SOC 101. Introduction to Sociology. 3 Hours.
Examine introductory concepts, theories, research methods, and subfields of sociology. Topics include: what it means to develop one's sociological imagination and exploring aspects of the social environment that are often ignored, neglected, or take for granted.
SOC 202. Environmental Sociology. 3 Hours.
An examination of the following topics: the emergence and history of environmental sociology and the various theoretical perspectives that have shaped this subdiscipline; the complex interactions between social structures, power, and environment; the study of environmental inequality and injustice at various scales in the United States and globally.
SOC 206. Social Movements. 3 Hours.
An introduction to the sociological study of social movements. The focus will be on understanding the various theories and concepts sociologists have developed to understand the formation, dynamics, strategies, durability, challenges, and social/cultural significance of social movements by looking at examples in the United States and globally from the past few centuries.
SOC 216. Gender in Society. 3 Hours.
A sociological analysis of gender in contemporary American society. Through sociological concepts, theories, and research this course focuses on the social construct of gender and gender-based stratification.
SOC 226. Wealth, Power, and Inequality. 3 Hours.
Explore a basic and broad understanding of the sociology of inequality and stratification by examining inequality in the United States as it relates to class, race, gender, nativity, sexual orientation, and health.
SOC 240. Race and Racisms. 3 Hours.
An examination of the history, major issues, and sociological dimensions of race and racisms in the United States, which are both fundamental elements of social stratification.
SOC 280. Selected Topics in Sociology. 1 to 4 Hours.
Introductory-level independent research or exploration in topics not offered in the
regular department courses.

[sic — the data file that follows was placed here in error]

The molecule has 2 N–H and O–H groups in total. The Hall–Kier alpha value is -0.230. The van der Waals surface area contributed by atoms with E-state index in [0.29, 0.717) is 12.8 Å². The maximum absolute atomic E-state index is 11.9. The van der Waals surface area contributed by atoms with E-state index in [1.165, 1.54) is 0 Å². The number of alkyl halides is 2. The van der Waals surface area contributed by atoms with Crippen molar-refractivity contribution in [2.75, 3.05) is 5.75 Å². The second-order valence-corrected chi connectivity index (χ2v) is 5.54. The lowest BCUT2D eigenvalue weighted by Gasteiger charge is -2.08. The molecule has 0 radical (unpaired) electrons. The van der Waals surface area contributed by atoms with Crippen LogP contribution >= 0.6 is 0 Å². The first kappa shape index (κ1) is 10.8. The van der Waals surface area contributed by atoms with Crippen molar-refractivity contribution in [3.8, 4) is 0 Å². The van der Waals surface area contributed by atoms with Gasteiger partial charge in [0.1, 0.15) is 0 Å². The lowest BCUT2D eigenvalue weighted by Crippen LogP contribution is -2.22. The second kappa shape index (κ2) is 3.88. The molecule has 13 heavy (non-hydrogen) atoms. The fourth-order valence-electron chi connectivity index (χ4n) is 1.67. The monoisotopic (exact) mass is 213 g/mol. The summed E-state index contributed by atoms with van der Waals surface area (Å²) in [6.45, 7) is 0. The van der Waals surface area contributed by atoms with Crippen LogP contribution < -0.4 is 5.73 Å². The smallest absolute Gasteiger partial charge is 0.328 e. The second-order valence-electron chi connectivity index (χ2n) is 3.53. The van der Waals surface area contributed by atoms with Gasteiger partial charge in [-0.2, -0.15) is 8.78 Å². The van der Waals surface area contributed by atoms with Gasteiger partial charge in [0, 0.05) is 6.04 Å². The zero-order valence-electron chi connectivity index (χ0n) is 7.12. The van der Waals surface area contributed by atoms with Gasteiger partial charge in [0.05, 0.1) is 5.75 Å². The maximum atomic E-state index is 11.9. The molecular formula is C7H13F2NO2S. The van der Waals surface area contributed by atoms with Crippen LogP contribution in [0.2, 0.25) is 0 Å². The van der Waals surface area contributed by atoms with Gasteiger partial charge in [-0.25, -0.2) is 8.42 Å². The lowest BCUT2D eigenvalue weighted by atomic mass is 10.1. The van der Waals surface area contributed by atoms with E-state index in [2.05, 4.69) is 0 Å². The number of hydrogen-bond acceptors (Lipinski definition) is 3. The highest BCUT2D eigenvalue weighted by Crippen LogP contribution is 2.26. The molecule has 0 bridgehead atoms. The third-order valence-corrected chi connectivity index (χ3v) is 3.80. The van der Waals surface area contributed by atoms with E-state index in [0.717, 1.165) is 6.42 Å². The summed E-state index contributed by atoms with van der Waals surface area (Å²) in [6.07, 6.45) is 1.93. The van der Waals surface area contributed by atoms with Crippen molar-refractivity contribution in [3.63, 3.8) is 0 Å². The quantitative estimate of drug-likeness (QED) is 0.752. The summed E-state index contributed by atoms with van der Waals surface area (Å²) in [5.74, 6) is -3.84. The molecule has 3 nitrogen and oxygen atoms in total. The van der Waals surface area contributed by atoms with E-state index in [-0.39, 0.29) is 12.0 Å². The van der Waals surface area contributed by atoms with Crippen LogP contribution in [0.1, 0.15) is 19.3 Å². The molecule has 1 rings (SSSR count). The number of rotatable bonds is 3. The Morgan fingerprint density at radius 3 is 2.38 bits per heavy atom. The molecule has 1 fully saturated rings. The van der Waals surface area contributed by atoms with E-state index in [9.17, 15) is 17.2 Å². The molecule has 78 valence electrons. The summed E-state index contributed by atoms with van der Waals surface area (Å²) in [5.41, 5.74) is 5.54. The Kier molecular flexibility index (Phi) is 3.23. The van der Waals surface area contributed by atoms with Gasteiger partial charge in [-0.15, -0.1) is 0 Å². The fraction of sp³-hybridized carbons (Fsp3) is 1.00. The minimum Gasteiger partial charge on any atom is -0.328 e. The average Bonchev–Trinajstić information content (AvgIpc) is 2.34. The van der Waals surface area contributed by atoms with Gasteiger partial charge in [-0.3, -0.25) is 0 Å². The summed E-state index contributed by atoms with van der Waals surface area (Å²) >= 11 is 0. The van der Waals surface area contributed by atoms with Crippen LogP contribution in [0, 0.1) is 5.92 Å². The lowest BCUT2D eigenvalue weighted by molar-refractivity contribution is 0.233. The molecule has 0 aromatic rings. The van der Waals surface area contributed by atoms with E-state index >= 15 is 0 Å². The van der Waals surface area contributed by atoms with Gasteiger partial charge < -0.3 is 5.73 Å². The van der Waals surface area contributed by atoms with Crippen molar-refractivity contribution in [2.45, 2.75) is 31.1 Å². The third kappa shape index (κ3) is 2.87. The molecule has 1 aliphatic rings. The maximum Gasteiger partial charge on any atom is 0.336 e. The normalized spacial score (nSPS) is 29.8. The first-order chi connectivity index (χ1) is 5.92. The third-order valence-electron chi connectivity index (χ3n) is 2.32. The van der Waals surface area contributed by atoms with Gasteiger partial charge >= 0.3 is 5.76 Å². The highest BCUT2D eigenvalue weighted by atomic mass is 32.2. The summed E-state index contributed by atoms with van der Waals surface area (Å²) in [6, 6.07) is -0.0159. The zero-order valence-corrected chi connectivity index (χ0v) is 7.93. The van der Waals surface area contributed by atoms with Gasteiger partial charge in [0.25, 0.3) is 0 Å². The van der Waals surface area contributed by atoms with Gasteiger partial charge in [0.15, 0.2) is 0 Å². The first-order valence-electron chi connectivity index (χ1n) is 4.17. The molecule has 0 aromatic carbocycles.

SOC 330. Social Research. 3 Hours.
An introduction to the methods and techniques of collecting and analyzing social
Prerequisite: SOC 101 with a minimum grade of D.
SOC 340. Development of Sociological Thought. 3 Hours.
A review and analysis of the history of social thought leading up to and focusing
especially on the development of modern sociology in the 19th and 20th centuries.
SOC 416. Intersectional Theory. 3 Hours.
Discover the tenets of the theory of intersectional feminism. Topics such as race, gender, and sexuality will be discussed within a sociological perspective. Additionally, as these aspects do not exist in a vacuum separate from class, nationality, ability, and other identities, students will work to synthesize theory, research, and experiences into an understanding of power, privilege, and oppression in the US and beyond.
Prerequisite: SOC 240 with a minimum grade of D.
SOC 446. Globalization and Society. 3 Hours.
Explore the various ways in which globalization is conceptualized using a sociological perspective. Topics addressed may include development theories, cultural change, unequal exchange, capital and labor flows, environmental justice, transnational corporations, and sources of resistance and alternative visions.
SOC 450. Capstone. 3 Hours.
Designated primarily for seniors completing the major in Sociology and Anthropology to review and
integrate what they have learned in their studies in the major and to design and
execute a research project on a topic of their choice.
SOC 470. Independent Study. 1 to 4 Hours.
SOC 480. Advanced Topics in Sociology. 1 to 4 Hours.
Advanced-level independent research or exploration in topics not offered in the
regular department courses.